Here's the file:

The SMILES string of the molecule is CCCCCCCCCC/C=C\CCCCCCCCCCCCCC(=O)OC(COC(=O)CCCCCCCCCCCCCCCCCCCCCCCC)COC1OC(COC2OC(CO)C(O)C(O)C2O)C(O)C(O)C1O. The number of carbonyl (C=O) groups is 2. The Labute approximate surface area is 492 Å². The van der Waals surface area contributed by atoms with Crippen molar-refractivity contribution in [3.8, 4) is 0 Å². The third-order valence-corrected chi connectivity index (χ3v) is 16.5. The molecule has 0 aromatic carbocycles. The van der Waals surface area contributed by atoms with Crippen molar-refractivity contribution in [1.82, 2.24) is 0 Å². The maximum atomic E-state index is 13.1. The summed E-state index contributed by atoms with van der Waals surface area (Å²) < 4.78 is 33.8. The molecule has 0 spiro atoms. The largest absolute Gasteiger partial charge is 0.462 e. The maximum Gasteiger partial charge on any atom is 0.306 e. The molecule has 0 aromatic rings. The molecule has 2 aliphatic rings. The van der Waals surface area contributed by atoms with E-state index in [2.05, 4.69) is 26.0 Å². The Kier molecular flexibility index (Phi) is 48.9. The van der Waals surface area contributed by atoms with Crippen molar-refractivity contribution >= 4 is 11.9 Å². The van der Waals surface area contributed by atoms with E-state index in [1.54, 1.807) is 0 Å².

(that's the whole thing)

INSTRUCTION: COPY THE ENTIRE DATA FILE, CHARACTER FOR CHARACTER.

The SMILES string of the molecule is CCCCCCCCCC/C=C\CCCCCCCCCCCCCC(=O)OC(COC(=O)CCCCCCCCCCCCCCCCCCCCCCCC)COC1OC(COC2OC(CO)C(O)C(O)C2O)C(O)C(O)C1O. The number of carbonyl (C=O) groups is 2. The Labute approximate surface area is 492 Å². The van der Waals surface area contributed by atoms with Crippen molar-refractivity contribution in [3.8, 4) is 0 Å². The third-order valence-corrected chi connectivity index (χ3v) is 16.5. The molecule has 0 aromatic carbocycles. The van der Waals surface area contributed by atoms with Crippen molar-refractivity contribution in [1.82, 2.24) is 0 Å². The maximum atomic E-state index is 13.1. The summed E-state index contributed by atoms with van der Waals surface area (Å²) < 4.78 is 33.8. The molecule has 0 spiro atoms. The largest absolute Gasteiger partial charge is 0.462 e. The maximum Gasteiger partial charge on any atom is 0.306 e. The molecule has 0 aromatic rings. The molecule has 2 aliphatic rings. The van der Waals surface area contributed by atoms with E-state index in [2.05, 4.69) is 26.0 Å². The Kier molecular flexibility index (Phi) is 48.9. The van der Waals surface area contributed by atoms with Crippen molar-refractivity contribution >= 4 is 11.9 Å². The van der Waals surface area contributed by atoms with E-state index in [1.54, 1.807) is 0 Å².